A Triumphal Return

The Pope and his people draw power from each other

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It was like a carnival, a political campaign, a crusade and an enormous Polish wedding all in one. Almost from the moment his Alitalia 727 plane deposited Pope John Paul II in Warsaw and he knelt, in his gleaming white cas sock, to kiss the earth of Poland, his countrymen converged upon him in joyful and dumbfounding millions. Babies, brought to be kissed or blessed. Grandmothers in bandannas. The teenage young flocking to him like rock fans afflicted with Beatlemania. Hard-faced coal miners, pampered by the workers' party, gathering around him by tens of thousands and roaring out the words of the hymn Christus Vincit (Christ Conquers), while the first Polish Pope in the history of the Catholic Church sang right along with them in his fine baritone.

The June air was torn by the peal of church bells, the buzz of helicopters, the crackle of loudspeaker commands, the waves of thundering applause, the melodious drone of old hymns, the murmur of Masses being said, dozens of them, beneath the burning sun of an early Polish summer.

Riding in an open car the Pope rolled through city and town. Spires, lampposts, postmen's bicycles, railroad stations, pretty girls' balconies, all were ablaze with flowers, and the tails of innumerable papal banners, yellow and white, the colors of the Supreme Pontiff from distant Rome, fluttered against a blue sky.

It was a performance unique in the annals of the papacy. In all, John Paul made an astonishing three dozen public appearances. When he took to helicopters, often to go quickly to meet with work-worn peasants, a thousand journalists struggled to follow. Wherever he went, the people had walked and driven for miles, and then stood for hours, shoulder to shoulder, some even dropping in exhaustion, merely to glimpse the man. Most unpontifically, the Roman Pontiff plunged among them, raising children high in the air, throwing a hammerlock on old acquaintances, hugging and blessing the pilgrims.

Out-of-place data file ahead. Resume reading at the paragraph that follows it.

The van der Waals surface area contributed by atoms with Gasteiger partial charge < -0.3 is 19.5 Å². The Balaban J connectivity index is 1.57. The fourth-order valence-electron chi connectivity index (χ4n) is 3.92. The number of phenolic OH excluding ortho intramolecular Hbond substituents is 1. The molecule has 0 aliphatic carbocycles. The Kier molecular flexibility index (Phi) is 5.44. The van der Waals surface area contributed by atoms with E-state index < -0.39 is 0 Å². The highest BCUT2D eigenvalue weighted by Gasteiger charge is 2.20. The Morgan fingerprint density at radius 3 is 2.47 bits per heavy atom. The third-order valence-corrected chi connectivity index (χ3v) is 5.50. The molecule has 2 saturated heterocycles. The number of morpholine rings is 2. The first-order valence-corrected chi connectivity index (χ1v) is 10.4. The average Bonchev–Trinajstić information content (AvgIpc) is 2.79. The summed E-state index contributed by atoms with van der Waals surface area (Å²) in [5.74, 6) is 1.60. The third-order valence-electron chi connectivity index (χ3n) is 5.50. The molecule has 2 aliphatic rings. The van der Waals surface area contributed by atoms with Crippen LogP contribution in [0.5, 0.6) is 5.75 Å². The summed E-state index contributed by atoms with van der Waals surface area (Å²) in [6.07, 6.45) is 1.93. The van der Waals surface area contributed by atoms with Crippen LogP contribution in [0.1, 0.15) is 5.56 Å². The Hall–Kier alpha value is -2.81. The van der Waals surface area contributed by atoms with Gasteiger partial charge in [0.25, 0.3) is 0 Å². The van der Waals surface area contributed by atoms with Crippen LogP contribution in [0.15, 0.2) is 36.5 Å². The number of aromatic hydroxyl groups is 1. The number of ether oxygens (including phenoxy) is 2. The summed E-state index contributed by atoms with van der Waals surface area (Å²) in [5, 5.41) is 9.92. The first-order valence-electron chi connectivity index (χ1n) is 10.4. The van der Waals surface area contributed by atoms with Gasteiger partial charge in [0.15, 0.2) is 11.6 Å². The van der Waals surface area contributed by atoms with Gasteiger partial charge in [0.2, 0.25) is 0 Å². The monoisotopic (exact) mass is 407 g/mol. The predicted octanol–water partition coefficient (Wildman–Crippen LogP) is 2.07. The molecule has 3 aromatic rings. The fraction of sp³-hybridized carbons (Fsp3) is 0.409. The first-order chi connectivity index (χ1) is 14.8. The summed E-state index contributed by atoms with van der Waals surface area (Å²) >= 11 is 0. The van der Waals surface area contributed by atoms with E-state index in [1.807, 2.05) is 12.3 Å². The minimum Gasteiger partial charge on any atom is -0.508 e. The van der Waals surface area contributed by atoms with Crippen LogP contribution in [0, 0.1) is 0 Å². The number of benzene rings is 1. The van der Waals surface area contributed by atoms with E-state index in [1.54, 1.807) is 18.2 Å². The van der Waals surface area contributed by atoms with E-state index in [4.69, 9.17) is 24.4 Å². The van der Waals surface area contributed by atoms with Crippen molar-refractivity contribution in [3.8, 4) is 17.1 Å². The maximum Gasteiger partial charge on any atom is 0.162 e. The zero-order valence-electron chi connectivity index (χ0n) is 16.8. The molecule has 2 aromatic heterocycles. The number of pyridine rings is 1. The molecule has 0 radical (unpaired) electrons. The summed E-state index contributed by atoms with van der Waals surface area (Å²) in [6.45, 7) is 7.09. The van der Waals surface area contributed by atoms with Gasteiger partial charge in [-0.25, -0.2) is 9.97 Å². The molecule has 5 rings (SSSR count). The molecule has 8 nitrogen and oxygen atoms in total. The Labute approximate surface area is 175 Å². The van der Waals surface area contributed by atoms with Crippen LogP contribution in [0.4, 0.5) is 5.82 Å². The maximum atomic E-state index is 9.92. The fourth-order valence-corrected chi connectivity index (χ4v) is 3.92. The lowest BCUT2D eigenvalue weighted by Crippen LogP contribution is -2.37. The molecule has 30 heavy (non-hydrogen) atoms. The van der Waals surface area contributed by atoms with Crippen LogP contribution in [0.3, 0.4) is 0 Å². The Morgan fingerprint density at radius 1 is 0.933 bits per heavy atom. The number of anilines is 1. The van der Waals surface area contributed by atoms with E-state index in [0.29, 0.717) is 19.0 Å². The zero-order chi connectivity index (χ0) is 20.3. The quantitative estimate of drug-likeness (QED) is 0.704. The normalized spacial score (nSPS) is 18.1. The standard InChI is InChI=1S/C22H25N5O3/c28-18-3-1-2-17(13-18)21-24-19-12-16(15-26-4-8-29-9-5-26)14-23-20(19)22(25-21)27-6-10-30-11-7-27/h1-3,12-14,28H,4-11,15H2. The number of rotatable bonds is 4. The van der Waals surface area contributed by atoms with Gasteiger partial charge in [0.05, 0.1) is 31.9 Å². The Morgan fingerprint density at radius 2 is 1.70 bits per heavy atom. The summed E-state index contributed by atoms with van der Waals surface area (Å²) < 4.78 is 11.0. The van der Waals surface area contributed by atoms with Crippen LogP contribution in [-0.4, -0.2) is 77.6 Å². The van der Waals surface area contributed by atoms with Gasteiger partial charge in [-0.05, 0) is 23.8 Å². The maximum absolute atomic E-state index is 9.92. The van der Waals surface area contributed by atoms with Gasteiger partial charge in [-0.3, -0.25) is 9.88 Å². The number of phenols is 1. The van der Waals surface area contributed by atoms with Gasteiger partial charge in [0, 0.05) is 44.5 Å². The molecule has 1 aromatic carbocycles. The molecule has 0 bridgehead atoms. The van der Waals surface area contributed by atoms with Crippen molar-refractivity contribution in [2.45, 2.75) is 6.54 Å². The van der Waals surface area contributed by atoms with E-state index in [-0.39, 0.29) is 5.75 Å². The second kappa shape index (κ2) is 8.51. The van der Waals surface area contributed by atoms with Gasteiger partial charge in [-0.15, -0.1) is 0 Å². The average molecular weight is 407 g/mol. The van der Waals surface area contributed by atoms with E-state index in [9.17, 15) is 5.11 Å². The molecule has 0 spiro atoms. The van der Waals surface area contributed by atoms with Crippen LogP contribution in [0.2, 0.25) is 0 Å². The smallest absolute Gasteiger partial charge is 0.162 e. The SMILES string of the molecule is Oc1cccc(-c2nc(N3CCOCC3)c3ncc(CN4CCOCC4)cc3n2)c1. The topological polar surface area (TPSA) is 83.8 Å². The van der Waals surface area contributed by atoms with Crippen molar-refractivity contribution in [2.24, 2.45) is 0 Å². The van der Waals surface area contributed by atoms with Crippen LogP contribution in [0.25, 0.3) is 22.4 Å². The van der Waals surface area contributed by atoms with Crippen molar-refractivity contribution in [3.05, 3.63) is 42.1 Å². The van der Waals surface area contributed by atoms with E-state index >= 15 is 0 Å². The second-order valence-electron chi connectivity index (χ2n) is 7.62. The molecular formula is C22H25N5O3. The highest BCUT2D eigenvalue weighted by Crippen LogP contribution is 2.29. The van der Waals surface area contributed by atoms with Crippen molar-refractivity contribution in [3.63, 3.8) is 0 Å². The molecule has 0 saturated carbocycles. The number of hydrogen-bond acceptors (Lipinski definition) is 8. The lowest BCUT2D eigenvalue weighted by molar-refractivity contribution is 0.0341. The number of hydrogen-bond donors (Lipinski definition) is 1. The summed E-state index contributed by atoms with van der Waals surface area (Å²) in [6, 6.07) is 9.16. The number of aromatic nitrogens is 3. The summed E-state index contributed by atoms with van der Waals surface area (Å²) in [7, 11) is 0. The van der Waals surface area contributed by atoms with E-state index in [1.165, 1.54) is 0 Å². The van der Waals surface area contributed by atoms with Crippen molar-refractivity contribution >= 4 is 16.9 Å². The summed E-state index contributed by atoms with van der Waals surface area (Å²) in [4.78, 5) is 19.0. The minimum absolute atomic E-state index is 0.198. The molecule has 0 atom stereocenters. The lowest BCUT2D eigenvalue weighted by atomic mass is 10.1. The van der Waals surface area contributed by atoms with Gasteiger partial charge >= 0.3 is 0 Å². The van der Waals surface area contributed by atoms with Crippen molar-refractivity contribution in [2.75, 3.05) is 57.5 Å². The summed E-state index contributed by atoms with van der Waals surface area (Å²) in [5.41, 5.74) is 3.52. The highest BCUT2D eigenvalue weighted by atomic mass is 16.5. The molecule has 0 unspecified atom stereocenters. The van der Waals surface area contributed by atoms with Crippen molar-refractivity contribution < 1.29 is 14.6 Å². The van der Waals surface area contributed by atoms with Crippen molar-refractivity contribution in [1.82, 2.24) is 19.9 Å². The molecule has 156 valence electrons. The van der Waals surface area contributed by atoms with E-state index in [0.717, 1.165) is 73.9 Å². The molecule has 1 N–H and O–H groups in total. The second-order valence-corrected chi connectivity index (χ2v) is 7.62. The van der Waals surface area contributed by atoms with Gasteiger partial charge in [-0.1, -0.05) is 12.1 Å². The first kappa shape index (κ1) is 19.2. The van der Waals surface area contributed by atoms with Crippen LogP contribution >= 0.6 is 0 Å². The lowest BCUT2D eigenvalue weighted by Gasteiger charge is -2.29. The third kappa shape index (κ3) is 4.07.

He seemed to convey always an almost tangible sense of strength and an extraordinary, low-burning joy—joy in adversities endured, joy in the signs of national pride and faith that he saw before him, joy in being a Christian, in being human.

There were sobering moments, too, on this unprecedented journey. At Czestochowa, where the revered painting of the Black Madonna is enshrined, the Pope led half a million pilgrims in an elaborate consecration of Poland and the universal church to Mary, the "Queen of Poland" whose veneration runs deep in the Polish consciousness. On Thursday, caught in a whipsaw of emotions, he went immediately from a fond visit to his picturesque home town of Wadowice to the still standing symbol that epitomizes human evil: Auschwitz. The concentration-camp site, he told a huge, hushed throng, is "the Golgotha of the modern world."

Shedding Vatican rhetoric, he spoke to the people in folksy Polish, just as he sang folk songs and ballads and made bad jokes. One night in Gniezno, after an open-air Mass for 100,000 young people, he began to lead them in a songfest of popular tunes, starting the huge crowd into favorite after favorite. The youngsters pressed him into encore after encore, and would not let him go until finally he picked up the microphone and half sang to them: "Your buses

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